In Arabic the Tamarix tree is known as the 'asal', so there is linguistic support for identifying the closely related Hebrew word 'eshel'. So we can be reasonably confident that the eshel is the Tamarix species. Indeed the Tamarix is called an eshel in modern Hebrew.

There are seven varieties of Tamarix in Israel. Three significant species are:
1. The smallflower tamarisk (also called salt cedar tamarix) - Tamarix parviflora 
2. The Athel pine - Tamarix aphylla 
3. The Nile tamarisk - Tamarix nilotica 

Tamarix parviflora

The smallflower tamarisk (Tamarix parviflora). PICTURE: Daderot/Public Domain.

Tamarix are a genus of evergreen shrubs or trees. They grow from one to 18 metres in height and often form dense thickets. They usually grow on salty soils, but they can also tolerate alkaline conditions. Generally they are characterised by thin branches and grey-green foliage. 

The bark of young plants is smooth and reddish-brown in colour. In older plants, the bark becomes a bluish-purple colour, and is ridged and furrowed. 

The leaves secrete salt and it drips water in the morning. 

Tamarix have pink to white flowers which appear from March to September, though species like Tamarix aphylla tend to flower during winter.

The athel pine (Tamarix aphylla) is the largest known species of the Tamarix. It is a good shade tree and is used extensively as a windbreak. It can be grown relatively easily, even a branch placed into damp soil can quickly send out roots and establish itself in the soil. Because of this it can be found growing along watercourses in arid areas such as in the Beersheba region of the Negev. The white flowers of the Tamarix aphylla appear in late summer and autumn.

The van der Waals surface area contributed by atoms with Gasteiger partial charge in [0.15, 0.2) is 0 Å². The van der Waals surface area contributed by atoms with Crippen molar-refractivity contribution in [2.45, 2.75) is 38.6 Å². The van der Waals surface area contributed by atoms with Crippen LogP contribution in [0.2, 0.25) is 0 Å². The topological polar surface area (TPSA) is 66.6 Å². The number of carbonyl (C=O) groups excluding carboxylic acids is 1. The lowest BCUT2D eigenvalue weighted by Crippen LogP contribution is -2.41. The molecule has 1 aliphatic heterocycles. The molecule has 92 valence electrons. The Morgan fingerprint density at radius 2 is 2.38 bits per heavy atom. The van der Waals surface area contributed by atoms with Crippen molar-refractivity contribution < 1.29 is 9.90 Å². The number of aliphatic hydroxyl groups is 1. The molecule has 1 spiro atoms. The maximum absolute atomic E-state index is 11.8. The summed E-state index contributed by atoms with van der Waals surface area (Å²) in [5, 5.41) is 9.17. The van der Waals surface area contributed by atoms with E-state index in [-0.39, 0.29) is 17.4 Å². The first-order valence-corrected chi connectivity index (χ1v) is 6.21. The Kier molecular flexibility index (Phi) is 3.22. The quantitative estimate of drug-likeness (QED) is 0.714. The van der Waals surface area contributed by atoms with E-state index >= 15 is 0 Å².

The Nile tamarisk (Tamarix nilotica) can also be found in dry locations, such as the Negev, the Wilderness of Zin and the Wilderness of Paran; as well as in more fertile areas such as in the Galilee region of northern Israel.

There are only a few Biblical references to the eshel in the Old Testament. In these examples it appears to be an important tree:

• "Abraham planted an eshel in Beersheba and called on the Lord there." - Genesis 21: 33. As noted earlier the tamarisk tree is well suited to the drier conditions that are found around Beersheba. It has a deep root system and can survive on the more brackish water of that area. 

• "Now Saul heard that David and his men had been discovered. And Saul was seated, spear in hand, under the eshel (tamarisk) tree on the hill at Gibeah, with all his officials standing at his side." - I Samuel 22:6. Possibly these two examples above were the Tamarix aphylla because it was a good shade tree. 

• After Saul and Jonathon were killed by the Philistines on Mount Gilboa their bodies were taken to Beth Shean and hung on the walls there. Later the men from Jabesh Gilead "took their bones and buried them under an eshel (tamarisk) tree at Jabesh..." - I Samuel 31:13.

• The prophet Isaiah used the eshel as a metaphor for Israel - 
"Then I said, 'For how long, O Lord?'
And he answered:
'Until the cities lie ruined
and without inhabitant,
until the houses are left deserted
and the fields ruined and ravaged,
until the Lord has sent everyone far away
and the land is utterly forsaken.
And though a tenth remains in the land,
it will again be laid waste.
But as the eshel (terebinth) and allon (oak)
leave stumps when they are cut down,
so the holy seed will be the stump in the land'."
- Isaiah 6:11–13

This is an edited excerpt from Alvin Johnson's iBook 'Biblical Flora', 2017. The book is available for free download on iTunes. A teacher's edition is also available for purchase.